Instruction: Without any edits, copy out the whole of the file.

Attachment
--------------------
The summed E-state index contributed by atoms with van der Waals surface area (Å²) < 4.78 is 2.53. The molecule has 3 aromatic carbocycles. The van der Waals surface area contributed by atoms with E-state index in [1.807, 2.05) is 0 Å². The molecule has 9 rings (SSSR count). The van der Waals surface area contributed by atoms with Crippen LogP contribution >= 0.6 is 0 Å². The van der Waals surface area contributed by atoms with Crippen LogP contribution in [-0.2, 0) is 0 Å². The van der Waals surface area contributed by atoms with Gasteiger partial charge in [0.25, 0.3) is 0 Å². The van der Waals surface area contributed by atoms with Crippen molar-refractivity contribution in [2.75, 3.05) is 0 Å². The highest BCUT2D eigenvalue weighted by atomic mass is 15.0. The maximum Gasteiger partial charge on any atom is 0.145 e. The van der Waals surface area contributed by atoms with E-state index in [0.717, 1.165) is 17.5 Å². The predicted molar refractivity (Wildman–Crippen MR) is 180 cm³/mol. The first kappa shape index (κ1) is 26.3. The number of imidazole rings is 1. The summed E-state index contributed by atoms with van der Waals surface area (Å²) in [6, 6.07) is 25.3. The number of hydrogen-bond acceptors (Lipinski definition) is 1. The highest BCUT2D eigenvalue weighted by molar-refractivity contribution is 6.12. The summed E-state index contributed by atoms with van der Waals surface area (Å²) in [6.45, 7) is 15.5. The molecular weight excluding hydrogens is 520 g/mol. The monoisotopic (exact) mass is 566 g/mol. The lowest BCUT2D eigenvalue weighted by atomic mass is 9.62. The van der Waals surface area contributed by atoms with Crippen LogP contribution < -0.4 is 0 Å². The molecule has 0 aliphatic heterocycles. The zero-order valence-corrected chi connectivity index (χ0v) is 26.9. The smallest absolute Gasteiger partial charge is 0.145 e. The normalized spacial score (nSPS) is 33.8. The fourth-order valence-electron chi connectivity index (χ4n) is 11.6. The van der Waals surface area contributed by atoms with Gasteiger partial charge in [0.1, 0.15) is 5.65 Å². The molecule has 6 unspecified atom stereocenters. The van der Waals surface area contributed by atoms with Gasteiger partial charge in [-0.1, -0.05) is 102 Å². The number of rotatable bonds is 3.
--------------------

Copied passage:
The summed E-state index contributed by atoms with van der Waals surface area (Å²) < 4.78 is 2.53. The molecule has 3 aromatic carbocycles. The van der Waals surface area contributed by atoms with E-state index in [1.807, 2.05) is 0 Å². The molecule has 9 rings (SSSR count). The van der Waals surface area contributed by atoms with Crippen LogP contribution >= 0.6 is 0 Å². The van der Waals surface area contributed by atoms with Crippen LogP contribution in [-0.2, 0) is 0 Å². The van der Waals surface area contributed by atoms with Gasteiger partial charge in [0.25, 0.3) is 0 Å². The van der Waals surface area contributed by atoms with Crippen molar-refractivity contribution in [2.75, 3.05) is 0 Å². The highest BCUT2D eigenvalue weighted by atomic mass is 15.0. The maximum Gasteiger partial charge on any atom is 0.145 e. The van der Waals surface area contributed by atoms with E-state index in [0.717, 1.165) is 17.5 Å². The predicted molar refractivity (Wildman–Crippen MR) is 180 cm³/mol. The first kappa shape index (κ1) is 26.3. The number of imidazole rings is 1. The summed E-state index contributed by atoms with van der Waals surface area (Å²) in [6, 6.07) is 25.3. The number of hydrogen-bond acceptors (Lipinski definition) is 1. The highest BCUT2D eigenvalue weighted by molar-refractivity contribution is 6.12. The summed E-state index contributed by atoms with van der Waals surface area (Å²) in [6.45, 7) is 15.5. The molecular weight excluding hydrogens is 520 g/mol. The monoisotopic (exact) mass is 566 g/mol. The lowest BCUT2D eigenvalue weighted by atomic mass is 9.62. The van der Waals surface area contributed by atoms with Crippen LogP contribution < -0.4 is 0 Å². The molecule has 0 aliphatic heterocycles. The zero-order valence-corrected chi connectivity index (χ0v) is 26.9. The smallest absolute Gasteiger partial charge is 0.145 e. The normalized spacial score (nSPS) is 33.8. The fourth-order valence-electron chi connectivity index (χ4n) is 11.6. The van der Waals surface area contributed by atoms with Gasteiger partial charge in [0.1, 0.15) is 5.65 Å². The molecule has 6 unspecified atom stereocenters. The van der Waals surface area contributed by atoms with Gasteiger partial charge in [-0.1, -0.05) is 102 Å². The number of rotatable bonds is 3.